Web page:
I was looking at a photo sent to me by a fellow graffiti hunter and friend. Her name is Pat May and she takes some good photos, as well as being a very prolific graffiti hunter....
I wanted a photo of some cubes, because I was trying out an idea and so I asked her for an image. What she sent me was the wrong photo - but then it became the *Oh so right photo* almost instantaneously.
The church is in Clare and the graffito is half way up a pillar in the northern arcade, close by the chancel if you want to go and take a look.
It is confusing, but obviously drawn with purpose.
Can you see it yet?
It is Euclidean geometry, great, glorious geometry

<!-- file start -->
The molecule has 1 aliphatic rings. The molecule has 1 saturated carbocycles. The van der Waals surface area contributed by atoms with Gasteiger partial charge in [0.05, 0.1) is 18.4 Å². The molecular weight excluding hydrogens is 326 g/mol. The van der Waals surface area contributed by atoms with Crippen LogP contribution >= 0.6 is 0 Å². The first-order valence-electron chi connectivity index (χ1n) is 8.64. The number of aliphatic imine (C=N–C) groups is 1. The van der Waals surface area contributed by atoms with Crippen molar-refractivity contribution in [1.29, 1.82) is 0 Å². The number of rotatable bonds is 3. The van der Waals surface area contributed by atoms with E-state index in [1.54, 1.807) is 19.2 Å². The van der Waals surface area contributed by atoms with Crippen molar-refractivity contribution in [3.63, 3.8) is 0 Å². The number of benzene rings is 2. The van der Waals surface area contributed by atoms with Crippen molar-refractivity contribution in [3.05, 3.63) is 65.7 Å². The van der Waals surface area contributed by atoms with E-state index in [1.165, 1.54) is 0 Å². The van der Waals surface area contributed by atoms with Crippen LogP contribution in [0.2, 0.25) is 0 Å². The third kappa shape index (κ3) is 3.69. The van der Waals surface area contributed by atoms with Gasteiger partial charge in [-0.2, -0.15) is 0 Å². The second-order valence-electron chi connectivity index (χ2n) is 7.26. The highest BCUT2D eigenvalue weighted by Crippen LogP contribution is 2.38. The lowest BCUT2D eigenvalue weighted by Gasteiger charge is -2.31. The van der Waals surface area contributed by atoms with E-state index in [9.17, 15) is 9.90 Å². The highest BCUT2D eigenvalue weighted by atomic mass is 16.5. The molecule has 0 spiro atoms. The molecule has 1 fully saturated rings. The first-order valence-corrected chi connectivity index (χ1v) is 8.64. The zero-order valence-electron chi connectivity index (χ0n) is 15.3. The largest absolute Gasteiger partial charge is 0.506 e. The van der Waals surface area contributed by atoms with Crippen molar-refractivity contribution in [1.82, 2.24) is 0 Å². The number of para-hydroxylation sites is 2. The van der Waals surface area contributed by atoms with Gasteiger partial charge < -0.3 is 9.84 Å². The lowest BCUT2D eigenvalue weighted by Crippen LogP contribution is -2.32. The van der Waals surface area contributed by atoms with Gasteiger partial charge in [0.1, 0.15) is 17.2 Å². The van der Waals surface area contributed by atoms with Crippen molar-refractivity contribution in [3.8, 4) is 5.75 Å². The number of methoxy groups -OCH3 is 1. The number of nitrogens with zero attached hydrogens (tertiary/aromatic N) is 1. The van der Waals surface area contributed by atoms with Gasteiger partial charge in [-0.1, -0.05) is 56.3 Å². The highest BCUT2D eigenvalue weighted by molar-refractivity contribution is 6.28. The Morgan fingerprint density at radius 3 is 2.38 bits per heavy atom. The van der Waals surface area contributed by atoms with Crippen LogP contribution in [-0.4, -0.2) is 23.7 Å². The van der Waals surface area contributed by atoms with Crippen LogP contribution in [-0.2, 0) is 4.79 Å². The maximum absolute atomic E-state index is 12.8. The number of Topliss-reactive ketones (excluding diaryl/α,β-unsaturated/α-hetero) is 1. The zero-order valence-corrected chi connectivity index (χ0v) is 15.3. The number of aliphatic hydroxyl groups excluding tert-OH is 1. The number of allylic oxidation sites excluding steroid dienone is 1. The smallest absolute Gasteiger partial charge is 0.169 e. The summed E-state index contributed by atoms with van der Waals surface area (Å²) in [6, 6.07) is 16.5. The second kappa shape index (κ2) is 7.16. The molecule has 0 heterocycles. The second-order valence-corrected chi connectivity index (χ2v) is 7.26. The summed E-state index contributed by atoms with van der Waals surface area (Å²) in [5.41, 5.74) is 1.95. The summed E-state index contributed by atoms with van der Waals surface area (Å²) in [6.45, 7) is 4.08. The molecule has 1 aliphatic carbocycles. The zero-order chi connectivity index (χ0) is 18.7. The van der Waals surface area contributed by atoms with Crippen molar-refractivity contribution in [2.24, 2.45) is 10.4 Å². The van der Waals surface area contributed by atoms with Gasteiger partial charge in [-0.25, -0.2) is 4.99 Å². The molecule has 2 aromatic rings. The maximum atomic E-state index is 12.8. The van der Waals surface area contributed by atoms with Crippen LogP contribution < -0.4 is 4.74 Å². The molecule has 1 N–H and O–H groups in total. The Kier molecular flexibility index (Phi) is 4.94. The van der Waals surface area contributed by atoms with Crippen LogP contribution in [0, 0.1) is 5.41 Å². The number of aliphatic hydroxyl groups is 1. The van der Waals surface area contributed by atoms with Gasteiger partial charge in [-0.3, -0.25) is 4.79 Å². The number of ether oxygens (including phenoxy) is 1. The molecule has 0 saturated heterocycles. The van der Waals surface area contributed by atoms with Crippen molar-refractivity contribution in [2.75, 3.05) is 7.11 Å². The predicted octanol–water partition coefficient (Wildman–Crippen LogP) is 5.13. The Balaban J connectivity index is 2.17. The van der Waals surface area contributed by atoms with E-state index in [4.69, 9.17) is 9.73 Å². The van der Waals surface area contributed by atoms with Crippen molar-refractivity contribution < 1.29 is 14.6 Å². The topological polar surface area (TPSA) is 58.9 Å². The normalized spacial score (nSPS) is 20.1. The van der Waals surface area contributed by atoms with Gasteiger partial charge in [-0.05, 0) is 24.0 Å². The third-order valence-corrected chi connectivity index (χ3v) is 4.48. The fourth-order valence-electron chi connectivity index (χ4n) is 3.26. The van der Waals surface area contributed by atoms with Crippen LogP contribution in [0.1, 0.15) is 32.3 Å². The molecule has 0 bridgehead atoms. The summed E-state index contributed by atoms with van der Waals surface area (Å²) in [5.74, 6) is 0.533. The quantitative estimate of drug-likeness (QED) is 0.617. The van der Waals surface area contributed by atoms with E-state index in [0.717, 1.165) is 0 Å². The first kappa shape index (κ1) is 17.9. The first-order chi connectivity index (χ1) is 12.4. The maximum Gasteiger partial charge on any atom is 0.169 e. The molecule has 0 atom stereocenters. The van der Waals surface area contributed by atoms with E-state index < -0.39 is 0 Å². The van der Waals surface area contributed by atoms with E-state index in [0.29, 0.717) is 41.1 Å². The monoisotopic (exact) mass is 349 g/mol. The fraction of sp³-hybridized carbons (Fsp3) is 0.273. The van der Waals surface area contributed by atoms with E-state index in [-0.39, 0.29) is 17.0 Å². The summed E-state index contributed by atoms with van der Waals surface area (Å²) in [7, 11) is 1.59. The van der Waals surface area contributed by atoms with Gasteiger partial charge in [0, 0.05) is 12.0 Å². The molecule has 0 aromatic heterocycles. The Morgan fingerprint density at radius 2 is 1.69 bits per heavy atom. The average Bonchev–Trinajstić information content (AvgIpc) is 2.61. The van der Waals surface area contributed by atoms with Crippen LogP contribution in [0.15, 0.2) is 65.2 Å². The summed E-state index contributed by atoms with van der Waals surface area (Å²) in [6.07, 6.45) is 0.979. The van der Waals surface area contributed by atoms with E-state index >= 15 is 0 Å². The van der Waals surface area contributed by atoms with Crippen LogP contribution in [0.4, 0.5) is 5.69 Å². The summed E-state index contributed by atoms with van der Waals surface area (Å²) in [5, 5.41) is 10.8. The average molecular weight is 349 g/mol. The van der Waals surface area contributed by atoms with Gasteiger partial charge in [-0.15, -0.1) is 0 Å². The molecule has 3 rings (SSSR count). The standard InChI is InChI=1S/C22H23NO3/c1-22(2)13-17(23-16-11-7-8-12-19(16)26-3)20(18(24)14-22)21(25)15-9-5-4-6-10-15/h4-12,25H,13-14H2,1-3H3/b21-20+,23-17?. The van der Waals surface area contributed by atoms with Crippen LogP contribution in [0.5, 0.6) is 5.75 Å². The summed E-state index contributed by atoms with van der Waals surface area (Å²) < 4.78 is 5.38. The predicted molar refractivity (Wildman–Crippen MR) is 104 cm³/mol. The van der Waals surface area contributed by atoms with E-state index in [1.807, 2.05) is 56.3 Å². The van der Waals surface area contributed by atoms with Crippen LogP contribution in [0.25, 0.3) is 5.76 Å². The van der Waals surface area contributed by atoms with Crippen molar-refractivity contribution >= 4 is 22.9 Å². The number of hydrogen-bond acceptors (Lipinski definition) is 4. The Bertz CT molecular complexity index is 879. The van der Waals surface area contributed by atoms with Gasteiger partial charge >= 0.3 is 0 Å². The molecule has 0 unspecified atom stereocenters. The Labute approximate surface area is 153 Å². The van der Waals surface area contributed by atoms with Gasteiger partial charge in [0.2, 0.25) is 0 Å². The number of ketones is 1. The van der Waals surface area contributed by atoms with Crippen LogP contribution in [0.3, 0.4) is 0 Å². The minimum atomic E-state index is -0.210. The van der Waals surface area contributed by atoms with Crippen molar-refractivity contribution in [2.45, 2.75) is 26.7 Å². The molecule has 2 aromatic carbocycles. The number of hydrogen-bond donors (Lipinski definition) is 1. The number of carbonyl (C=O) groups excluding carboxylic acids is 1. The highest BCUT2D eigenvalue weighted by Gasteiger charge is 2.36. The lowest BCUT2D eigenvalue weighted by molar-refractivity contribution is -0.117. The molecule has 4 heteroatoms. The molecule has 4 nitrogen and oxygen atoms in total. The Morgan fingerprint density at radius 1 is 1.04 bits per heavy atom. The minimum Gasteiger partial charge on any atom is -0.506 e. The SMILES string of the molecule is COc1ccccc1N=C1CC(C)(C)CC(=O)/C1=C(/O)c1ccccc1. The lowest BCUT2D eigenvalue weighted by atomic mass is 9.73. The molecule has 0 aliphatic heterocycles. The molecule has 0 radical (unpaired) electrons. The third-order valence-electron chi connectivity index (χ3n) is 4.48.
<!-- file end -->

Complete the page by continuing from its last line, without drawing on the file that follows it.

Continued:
Now I was always rubbish at maths - truly terrible at the subject, so I never thought that I would be describing this formula as glorious.
It describes how the angle at point J (which in this case is 45 degrees) is half the angle at b (90 degrees)
The maker has drawn the central line running vertically first and placed the two arrow heads pointing directly up and down. Then they have repeated this process, but horizontally aligned.
Finally they have done the same in the diagonal, using the base of the arrowheads as the reference point.
My Gestalt didn't disappoint; my only query is, why did someone with obvious geometrical learning not use a straight line to draw a formula which demanded straight lines?